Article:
Hallmarks of Civil Society
Time to review?
Friends have enquired why I voted YES in the Australian plebiscite (October-November 2017) that supported legal recognition of “Same Sex Marriage” (SSM) in Australia. Worldwide there are many such socially divisive issues, depending on the stage of development of the societies where they arise.
In most of the social media and public discussion of this and other difficult topics, commentators have largely appealed “emotionally” to ideological positions – such as their views on traditions (including various religious and cultural traditions), ideologies of fairness and inclusion, social order etc. – often citing anecdotal support and hypothetical argument for their particular opinions (while too often dismissing contrary views with little care). The validity of their philosophies should not be doubted where they reflect their genuinely held views. At the extremes of arguing any “controversial” issues, there are always those who go beyond the bounds of civility; resorting to pejorative language, muffling expression of differing opinions and respectful debate, citing fake “facts”, demonising others (even with intimidation and violence) who hold contrary views.
From my own perspective (in the study of “complexity” and application of “complex adaptive systems thinking”), I view history (beyond recitation of events and circumstances) as being in a grand “evolutionary continuum” (there are many models that others use and I am not here claiming proof for my particular understanding or of its ultimate truth). The continuum can be viewed as commencing with formation of the universe(s) from “nothing”; establishment of life and organisms with their need and capacity for adaptation; species evolution and genetic adaptation; development of ecologies of competing, autonomous “agents”; emergence of social systems, familial and tribal relationships, human endeavour and organisation, social philosophies and institutions - all stages of which have been and are dependent for success, dynamically (a) at a global level on “massive” scale and diversity, and (b) at a local or agent level on single-minded passion and perseverance to succeed.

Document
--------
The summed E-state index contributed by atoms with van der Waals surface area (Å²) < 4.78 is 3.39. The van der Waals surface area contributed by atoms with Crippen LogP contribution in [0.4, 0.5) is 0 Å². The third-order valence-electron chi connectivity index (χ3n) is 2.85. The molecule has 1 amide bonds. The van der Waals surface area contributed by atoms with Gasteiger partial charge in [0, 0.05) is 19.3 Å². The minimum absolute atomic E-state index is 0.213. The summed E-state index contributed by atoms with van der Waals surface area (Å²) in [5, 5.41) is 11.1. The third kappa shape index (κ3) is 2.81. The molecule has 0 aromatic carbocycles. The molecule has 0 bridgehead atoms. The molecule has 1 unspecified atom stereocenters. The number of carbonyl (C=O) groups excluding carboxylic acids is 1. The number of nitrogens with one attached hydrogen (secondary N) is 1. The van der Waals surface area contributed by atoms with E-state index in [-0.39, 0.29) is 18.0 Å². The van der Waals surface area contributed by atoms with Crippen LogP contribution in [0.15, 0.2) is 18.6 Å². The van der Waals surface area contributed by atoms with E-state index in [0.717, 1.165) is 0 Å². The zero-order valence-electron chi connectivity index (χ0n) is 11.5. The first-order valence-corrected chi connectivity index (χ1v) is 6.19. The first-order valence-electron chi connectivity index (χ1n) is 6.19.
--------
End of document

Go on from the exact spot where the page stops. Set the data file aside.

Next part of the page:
This perspective reflects an ongoing societal development that is at best faltering - more like a “fabric” being torn and patched, than a unidimensional, unbroken “chain” of progress. Within the continuum are a diverse assortment of “psycho-social constructs” - social fictions, institutions, discoveries, and philosophies – that variously build on, preserve or negate, former customs, superstitions, myths and legends, social wisdoms, enlightenment and reason, science and technology, and ideologies generally.
All such constructs are never “settled”; they begin, adapt, fragment, die and are generally transformed over time and with changing circumstances. This includes, in practice, religions and other frameworks (such as the English common law) that adherents have variously claimed are unchanging (whether in their practices, principles or the behaviours they encourage). However, changes in institutions can and do emerge to the benefit of their followers and in order to survive and thrive; equally, destructive change may be initiated by “leaders” prosecuting private agendas for other purposes. Changes usually take place with some difficulty, given the conflicting objectives of those involved.
Religion can be viewed as such a “psycho-social” construct that has offered explanatory frameworks for understanding the perplexities of life and being, preserving social wisdom and maintaining social cohesion and a sense of hope and meaning (albeit that it may be “primitive” [depending how it is viewed, or ancient depending when it emerged, or contextual depending on the prevailing circumstances]. Religious language is necessarily “metaphorical”, even poetic, with its “mysteries”, myths, legends, and superstitions often mingled with some supporting “foundational” history). Of course, many ideologies and philosophies considered to be “outside” the accepted sphere of religion blur the distinction; they bear to a greater or lesser extent similar characteristics.